Signs of change

This digital billboard is one of two on 16th Street across from Yuma Palms Regional Center.

The city of Yuma is looking at an ordinance which would make it easier for some billboards to be replaced in the city, while adding new regulations pertaining specifically to digital billboards.

This follows up on a February 2015 vote which outlawed billboards, also known as off-site signs, in the city's general commercial zoning district, while continuing to allow them in light and heavy industrial areas. Existing signs in commercial areas could stay where they were but couldn't be replaced or modified.

According to a city staff report, there are now about 165 billboards across the city, including a few digital ones which have been installed along 16th Street within the last couple of years.

Under the proposed ordinance, which was introduced in front of the City Council at its April 20 meeting and is due for its final vote May 4, those which are within commercial areas and therefore no longer permitted under the code could be replaced if some limitations are met.

The new one will have to be smaller, unless it's replacing one that's 5 feet high by 11 feet wide, in which case it can be replaced by a like-sized surface. Also, if the new billboard is digital, the owner must relinquish two non-conforming billboards in exchange, and must comply with all current regulations.

Those signs which are within industrial areas but don't conform to other rules regarding placement and concentration of billboards can't be replaced, and must be taken down if the cost of repairs is more than 50 percent of its total value.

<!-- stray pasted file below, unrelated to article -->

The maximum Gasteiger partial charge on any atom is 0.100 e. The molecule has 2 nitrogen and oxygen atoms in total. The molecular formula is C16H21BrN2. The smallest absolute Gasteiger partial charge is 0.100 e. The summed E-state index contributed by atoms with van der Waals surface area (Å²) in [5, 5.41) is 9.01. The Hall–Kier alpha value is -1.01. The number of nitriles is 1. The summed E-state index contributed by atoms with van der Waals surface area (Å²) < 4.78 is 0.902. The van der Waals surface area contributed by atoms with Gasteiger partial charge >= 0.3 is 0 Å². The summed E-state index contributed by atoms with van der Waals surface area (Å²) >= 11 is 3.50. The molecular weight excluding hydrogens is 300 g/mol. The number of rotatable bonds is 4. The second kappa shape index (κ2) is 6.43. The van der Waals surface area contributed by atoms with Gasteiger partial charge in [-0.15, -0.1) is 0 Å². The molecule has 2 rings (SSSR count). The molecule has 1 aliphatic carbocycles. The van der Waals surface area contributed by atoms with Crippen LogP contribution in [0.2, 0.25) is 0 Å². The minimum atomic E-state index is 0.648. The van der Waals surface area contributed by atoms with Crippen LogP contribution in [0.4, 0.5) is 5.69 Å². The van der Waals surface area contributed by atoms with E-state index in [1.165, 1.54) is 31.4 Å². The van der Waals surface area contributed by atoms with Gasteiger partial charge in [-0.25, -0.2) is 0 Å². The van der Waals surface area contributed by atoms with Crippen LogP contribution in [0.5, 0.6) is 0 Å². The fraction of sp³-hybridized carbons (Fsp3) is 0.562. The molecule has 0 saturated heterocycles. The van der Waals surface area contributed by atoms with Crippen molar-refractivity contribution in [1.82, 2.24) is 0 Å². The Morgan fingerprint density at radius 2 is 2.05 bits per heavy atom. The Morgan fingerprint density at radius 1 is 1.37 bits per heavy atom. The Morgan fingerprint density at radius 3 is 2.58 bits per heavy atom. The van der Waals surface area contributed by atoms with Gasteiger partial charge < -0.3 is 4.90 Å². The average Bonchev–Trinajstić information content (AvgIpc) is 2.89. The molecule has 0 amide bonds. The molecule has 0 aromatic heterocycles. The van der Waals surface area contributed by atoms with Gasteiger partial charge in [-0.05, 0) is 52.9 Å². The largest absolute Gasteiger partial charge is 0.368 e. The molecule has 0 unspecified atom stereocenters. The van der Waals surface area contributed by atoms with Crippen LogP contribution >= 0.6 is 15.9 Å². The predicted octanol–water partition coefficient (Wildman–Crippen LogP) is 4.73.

The Planning and Zoning Commission voted 7-0 recommending approval of the new ordinance, and Brandy Wright, general manager of Del Outdoor Advertising, said at the council meeting her company had worked with city staff on the changes, and she was in favor of them.

Mayor Doug Nicholls asked, "And so, you're completely comfortable with this?"

She responded, "I am, and I appreciate everyone at the city who has worked with us to move forward with this text amendment. It will help Del Outdoor grow, or at least stay in the community and be able to grow and not deplete assets, as what the current ordinance does right now."

Sharon Casas of Lamar Advertising Yuma-El Centro said Friday she hadn't been aware of the pending changes, but at her first look she didn't have any issue with them.

"When the current ordinance was passed in 2015, it came as a complete surprise and really dampened any plans we had to convert structures and expand our current inventory; with our growing community the demand is definitely there for more available space.

"We are very pleased to learn that the city is proposing to amend the current ordinance and give us as a sign company the opportunity to build new and update our current inventory," she said.

The amendment also reduces the maximum height for most billboards from 35 feet to 27 feet or the height of the tallest building on the property, whichever is lower. Those adjacent to an interstate highway retain the 35-foot maximum height. The minimum height from the street to the base of the sign is now 15 feet, to discourage graffiti and other vandalism.

Most other changes are additional regulations specific to digital billboards, including a definition, limits on brightness, a requirement they be shut off from midnight to 6 a.m. (as with lighting on non-digital billboards), an eight-second minimum for each advertisement and a ban on animation or similar effects.

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